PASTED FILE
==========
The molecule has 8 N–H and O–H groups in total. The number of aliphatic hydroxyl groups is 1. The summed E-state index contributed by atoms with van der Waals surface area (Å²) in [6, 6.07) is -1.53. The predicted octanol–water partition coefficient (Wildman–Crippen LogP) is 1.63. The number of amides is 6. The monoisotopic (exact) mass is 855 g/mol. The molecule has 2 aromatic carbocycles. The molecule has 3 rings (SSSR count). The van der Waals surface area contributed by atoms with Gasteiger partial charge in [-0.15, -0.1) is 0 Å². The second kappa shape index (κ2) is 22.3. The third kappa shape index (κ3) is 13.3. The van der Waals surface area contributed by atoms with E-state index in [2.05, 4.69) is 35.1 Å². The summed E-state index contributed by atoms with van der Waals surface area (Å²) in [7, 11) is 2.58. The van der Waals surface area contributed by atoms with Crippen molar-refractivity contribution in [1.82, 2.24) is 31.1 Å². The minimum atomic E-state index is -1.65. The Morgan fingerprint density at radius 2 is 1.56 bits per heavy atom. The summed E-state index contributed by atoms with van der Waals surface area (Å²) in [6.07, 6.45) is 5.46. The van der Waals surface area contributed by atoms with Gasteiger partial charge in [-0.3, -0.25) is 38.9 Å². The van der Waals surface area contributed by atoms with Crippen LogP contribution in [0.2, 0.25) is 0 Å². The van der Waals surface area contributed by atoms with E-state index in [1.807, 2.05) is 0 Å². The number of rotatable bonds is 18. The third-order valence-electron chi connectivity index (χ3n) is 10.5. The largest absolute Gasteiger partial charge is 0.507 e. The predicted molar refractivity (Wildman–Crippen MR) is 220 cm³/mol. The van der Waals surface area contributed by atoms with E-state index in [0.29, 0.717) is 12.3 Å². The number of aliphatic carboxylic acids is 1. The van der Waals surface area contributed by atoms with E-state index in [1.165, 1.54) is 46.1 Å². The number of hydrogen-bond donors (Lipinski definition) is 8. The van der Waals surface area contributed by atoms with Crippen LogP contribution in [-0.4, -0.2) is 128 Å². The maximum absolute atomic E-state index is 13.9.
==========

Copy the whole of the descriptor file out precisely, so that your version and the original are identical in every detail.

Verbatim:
The molecule has 8 N–H and O–H groups in total. The number of aliphatic hydroxyl groups is 1. The summed E-state index contributed by atoms with van der Waals surface area (Å²) in [6, 6.07) is -1.53. The predicted octanol–water partition coefficient (Wildman–Crippen LogP) is 1.63. The number of amides is 6. The monoisotopic (exact) mass is 855 g/mol. The molecule has 2 aromatic carbocycles. The molecule has 3 rings (SSSR count). The van der Waals surface area contributed by atoms with Gasteiger partial charge in [-0.15, -0.1) is 0 Å². The second kappa shape index (κ2) is 22.3. The third kappa shape index (κ3) is 13.3. The van der Waals surface area contributed by atoms with E-state index in [2.05, 4.69) is 35.1 Å². The summed E-state index contributed by atoms with van der Waals surface area (Å²) in [7, 11) is 2.58. The van der Waals surface area contributed by atoms with Crippen molar-refractivity contribution in [1.82, 2.24) is 31.1 Å². The minimum atomic E-state index is -1.65. The Morgan fingerprint density at radius 2 is 1.56 bits per heavy atom. The summed E-state index contributed by atoms with van der Waals surface area (Å²) in [6.07, 6.45) is 5.46. The van der Waals surface area contributed by atoms with Gasteiger partial charge in [-0.3, -0.25) is 38.9 Å². The van der Waals surface area contributed by atoms with Crippen LogP contribution in [0.2, 0.25) is 0 Å². The van der Waals surface area contributed by atoms with E-state index in [1.807, 2.05) is 0 Å². The number of rotatable bonds is 18. The third-order valence-electron chi connectivity index (χ3n) is 10.5. The largest absolute Gasteiger partial charge is 0.507 e. The predicted molar refractivity (Wildman–Crippen MR) is 220 cm³/mol. The van der Waals surface area contributed by atoms with E-state index in [0.29, 0.717) is 12.3 Å². The number of aliphatic carboxylic acids is 1. The van der Waals surface area contributed by atoms with E-state index in [1.165, 1.54) is 46.1 Å². The number of hydrogen-bond donors (Lipinski definition) is 8. The van der Waals surface area contributed by atoms with Crippen LogP contribution in [-0.4, -0.2) is 128 Å². The maximum absolute atomic E-state index is 13.9.